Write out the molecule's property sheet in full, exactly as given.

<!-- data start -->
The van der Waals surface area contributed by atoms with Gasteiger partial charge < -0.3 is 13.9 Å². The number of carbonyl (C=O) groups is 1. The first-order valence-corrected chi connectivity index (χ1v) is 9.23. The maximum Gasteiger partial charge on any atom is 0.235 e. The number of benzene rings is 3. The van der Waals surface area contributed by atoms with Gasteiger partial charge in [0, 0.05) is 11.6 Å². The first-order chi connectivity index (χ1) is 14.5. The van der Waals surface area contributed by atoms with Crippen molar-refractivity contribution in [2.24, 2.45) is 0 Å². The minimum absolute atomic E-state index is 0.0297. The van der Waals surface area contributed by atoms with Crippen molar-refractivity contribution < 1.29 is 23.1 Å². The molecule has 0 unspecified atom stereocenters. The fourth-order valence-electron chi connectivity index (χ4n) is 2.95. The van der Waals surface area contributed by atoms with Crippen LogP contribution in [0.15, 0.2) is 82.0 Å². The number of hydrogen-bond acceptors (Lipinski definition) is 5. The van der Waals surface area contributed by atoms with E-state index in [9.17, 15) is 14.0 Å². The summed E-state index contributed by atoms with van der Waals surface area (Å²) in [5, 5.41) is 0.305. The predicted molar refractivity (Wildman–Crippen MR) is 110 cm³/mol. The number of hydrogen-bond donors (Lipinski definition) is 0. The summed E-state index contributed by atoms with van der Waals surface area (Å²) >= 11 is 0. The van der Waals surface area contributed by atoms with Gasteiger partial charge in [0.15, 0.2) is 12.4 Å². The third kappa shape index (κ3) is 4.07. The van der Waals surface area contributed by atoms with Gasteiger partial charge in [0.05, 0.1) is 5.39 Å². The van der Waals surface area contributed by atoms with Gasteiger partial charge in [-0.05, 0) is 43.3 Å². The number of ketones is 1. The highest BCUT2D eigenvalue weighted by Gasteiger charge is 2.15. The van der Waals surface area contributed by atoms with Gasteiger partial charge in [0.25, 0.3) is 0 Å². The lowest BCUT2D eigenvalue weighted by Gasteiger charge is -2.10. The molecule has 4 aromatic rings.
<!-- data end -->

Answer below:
The van der Waals surface area contributed by atoms with Gasteiger partial charge < -0.3 is 13.9 Å². The number of carbonyl (C=O) groups is 1. The first-order valence-corrected chi connectivity index (χ1v) is 9.23. The maximum Gasteiger partial charge on any atom is 0.235 e. The number of benzene rings is 3. The van der Waals surface area contributed by atoms with Gasteiger partial charge in [0, 0.05) is 11.6 Å². The first-order chi connectivity index (χ1) is 14.5. The van der Waals surface area contributed by atoms with Crippen molar-refractivity contribution in [2.24, 2.45) is 0 Å². The minimum absolute atomic E-state index is 0.0297. The van der Waals surface area contributed by atoms with Crippen molar-refractivity contribution < 1.29 is 23.1 Å². The molecule has 0 unspecified atom stereocenters. The fourth-order valence-electron chi connectivity index (χ4n) is 2.95. The van der Waals surface area contributed by atoms with Crippen LogP contribution in [0.15, 0.2) is 82.0 Å². The number of hydrogen-bond acceptors (Lipinski definition) is 5. The van der Waals surface area contributed by atoms with E-state index in [9.17, 15) is 14.0 Å². The summed E-state index contributed by atoms with van der Waals surface area (Å²) in [5, 5.41) is 0.305. The predicted molar refractivity (Wildman–Crippen MR) is 110 cm³/mol. The number of hydrogen-bond donors (Lipinski definition) is 0. The summed E-state index contributed by atoms with van der Waals surface area (Å²) >= 11 is 0. The van der Waals surface area contributed by atoms with Gasteiger partial charge in [0.15, 0.2) is 12.4 Å². The third kappa shape index (κ3) is 4.07. The van der Waals surface area contributed by atoms with Gasteiger partial charge in [0.05, 0.1) is 5.39 Å². The van der Waals surface area contributed by atoms with Gasteiger partial charge in [-0.05, 0) is 43.3 Å². The number of ketones is 1. The highest BCUT2D eigenvalue weighted by Gasteiger charge is 2.15. The van der Waals surface area contributed by atoms with Gasteiger partial charge in [0.25, 0.3) is 0 Å². The lowest BCUT2D eigenvalue weighted by Gasteiger charge is -2.10. The molecule has 4 aromatic rings.